PUBLIC SERVICE REFORM
In 2010 the Scottish Ministers invited Dr Campbell Christie to lead a Commission to identify the best ways to address the challenges of delivering public services, based on evidence of what works.
The Christie Commission concluded that to achieve the outcomes that matter most to the people of Scotland, public, third sector and private organisations had to work more effectively in partnership with communities and with each other to design and deliver excellent public services that meet the needs of local people. The need for new ways of delivering public services has never been more important than it is today.
The Christie Report provided an assessment of the challenges facing public services and recommended an urgent, sustained and coherent programme of public service reform.
THE SCOTTISH GOVERNMENT’S FOUR PILLARS OF PUBLIC SERVICE REFORM
In its response to the Christie Report, the Scottish Government identified four pillars of reform in order to deliver better outcomes for the people of Scotland, to reduce inequalities and to ensure the delivery of sustainable services now and in the future:
Prevention - reduce future demand by preventing problems arising or dealing with them early on. To promote a bias towards prevention, help people understand why this is the right thing to do, the choices it implies as well as the benefits it can bring.
Performance - to demonstrate a sharp focus on continuous improvement of the National Outcomes, applying reliable improvement methods to ensure that services are consistently well designed, based on the best evidence and are delivered by the right people to the right people at the right time.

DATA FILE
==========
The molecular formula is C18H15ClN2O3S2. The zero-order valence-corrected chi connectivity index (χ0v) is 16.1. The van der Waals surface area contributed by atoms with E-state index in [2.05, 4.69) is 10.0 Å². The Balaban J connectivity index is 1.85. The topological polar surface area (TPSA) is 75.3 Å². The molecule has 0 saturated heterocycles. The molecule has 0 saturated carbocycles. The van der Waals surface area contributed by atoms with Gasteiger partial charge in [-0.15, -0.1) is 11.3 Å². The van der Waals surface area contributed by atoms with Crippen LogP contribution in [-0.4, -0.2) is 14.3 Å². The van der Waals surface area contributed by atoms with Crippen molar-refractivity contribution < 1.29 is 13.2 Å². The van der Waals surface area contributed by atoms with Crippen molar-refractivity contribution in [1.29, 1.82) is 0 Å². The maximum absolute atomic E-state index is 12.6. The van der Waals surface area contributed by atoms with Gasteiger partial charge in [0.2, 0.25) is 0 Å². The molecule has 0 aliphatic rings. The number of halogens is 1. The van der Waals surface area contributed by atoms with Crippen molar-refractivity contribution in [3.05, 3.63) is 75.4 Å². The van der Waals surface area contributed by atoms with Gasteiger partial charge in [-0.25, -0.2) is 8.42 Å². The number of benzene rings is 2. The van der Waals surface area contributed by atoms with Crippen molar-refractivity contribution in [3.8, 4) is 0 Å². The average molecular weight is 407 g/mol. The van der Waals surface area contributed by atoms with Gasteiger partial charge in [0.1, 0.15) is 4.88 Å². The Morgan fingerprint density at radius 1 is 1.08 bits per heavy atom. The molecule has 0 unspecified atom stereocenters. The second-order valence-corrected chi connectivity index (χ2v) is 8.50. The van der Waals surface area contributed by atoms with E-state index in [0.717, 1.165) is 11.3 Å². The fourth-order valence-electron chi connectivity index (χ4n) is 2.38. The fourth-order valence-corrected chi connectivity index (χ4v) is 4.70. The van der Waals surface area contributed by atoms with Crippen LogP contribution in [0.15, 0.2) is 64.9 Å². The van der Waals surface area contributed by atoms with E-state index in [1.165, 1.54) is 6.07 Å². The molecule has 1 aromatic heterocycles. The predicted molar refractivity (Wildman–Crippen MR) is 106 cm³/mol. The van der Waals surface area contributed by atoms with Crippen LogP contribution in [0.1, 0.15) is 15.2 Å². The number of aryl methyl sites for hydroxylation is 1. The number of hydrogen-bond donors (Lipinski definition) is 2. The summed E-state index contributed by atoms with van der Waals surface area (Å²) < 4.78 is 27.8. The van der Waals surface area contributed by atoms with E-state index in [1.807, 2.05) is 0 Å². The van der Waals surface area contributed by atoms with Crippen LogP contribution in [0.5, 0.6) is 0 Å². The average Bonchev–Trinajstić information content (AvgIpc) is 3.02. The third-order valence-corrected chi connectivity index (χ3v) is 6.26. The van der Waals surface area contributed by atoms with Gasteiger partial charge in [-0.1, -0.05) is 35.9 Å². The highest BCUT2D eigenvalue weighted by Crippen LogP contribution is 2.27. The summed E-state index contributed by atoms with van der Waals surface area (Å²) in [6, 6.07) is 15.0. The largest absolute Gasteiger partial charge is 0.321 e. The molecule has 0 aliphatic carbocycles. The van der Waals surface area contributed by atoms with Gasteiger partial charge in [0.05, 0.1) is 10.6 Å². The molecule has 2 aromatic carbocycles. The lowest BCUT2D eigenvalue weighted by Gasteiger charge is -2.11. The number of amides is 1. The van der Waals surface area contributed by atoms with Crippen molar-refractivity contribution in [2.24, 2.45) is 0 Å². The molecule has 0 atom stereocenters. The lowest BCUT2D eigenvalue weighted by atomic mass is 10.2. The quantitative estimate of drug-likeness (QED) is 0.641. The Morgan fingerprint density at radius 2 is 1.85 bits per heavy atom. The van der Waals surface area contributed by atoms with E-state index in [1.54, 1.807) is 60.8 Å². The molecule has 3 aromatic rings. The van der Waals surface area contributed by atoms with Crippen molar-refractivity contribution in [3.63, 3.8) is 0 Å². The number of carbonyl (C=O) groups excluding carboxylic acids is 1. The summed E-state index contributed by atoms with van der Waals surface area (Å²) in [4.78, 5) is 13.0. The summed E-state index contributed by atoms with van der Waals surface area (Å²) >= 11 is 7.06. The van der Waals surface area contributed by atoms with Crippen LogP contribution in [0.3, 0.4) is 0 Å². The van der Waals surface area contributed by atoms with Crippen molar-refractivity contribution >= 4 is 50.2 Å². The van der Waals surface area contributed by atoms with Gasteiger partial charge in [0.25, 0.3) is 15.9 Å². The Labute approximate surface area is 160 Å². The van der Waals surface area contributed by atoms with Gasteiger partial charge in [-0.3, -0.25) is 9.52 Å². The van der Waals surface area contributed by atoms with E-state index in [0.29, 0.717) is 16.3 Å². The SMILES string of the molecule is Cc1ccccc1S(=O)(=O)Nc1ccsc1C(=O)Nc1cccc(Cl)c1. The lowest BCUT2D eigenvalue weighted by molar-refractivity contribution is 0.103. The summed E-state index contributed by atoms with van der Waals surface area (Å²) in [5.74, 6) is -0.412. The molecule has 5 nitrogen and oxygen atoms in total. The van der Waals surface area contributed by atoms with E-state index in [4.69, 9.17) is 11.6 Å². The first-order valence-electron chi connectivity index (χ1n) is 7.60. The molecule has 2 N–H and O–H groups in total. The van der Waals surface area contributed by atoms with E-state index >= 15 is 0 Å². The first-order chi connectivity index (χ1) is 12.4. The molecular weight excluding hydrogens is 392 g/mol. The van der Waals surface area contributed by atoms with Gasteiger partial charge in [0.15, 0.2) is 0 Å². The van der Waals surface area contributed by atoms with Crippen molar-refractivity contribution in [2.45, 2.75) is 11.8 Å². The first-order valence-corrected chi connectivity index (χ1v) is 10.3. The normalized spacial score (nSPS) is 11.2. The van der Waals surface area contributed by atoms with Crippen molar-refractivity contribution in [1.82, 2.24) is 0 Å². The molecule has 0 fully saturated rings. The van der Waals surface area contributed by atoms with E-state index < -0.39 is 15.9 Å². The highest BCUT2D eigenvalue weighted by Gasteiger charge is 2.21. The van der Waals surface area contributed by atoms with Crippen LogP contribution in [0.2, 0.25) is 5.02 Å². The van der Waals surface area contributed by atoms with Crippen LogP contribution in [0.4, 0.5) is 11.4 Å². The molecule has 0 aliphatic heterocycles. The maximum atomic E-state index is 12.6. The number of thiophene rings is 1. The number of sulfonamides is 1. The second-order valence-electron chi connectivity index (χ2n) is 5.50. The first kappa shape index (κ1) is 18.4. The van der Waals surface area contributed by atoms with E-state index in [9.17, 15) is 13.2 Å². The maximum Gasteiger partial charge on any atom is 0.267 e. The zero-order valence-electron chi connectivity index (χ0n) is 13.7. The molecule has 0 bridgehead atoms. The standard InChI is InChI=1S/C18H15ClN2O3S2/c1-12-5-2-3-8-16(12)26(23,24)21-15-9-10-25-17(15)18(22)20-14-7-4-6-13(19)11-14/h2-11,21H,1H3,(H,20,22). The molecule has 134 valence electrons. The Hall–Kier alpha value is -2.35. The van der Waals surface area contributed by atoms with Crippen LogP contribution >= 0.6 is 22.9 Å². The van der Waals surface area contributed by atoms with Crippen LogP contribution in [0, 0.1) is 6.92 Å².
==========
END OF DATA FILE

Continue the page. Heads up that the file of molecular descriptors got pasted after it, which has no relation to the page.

People - we need to unlock the full creativity and potential of people at all levels of public service, empowering them to work together in innovative ways. We need to help create ways for people and communities to co-produce services around their skills and networks.
Partnership - we need to develop local partnership and collaboration, bringing public, third and private sector partners together with communities to deliver shared outcomes that really matter to people.
The Scottish Government's approach to public service delivery and reform also focuses on the importance of "place" (locality) in the design and delivery of public services. The focus on place provides the basis for partnership and stronger community participation in the design and delivery of local services, harnessing the full spectrum of talents and capacities of public bodies, citizens, third sector organisations and local businesses.
In the next sections some of the information provided may not directly impact on your role as a Board member of a public body. However, it is essential that Board members have an awareness of work being taken forward by the Scottish Government in relation to public service reform.
Email: Gordon Quinn
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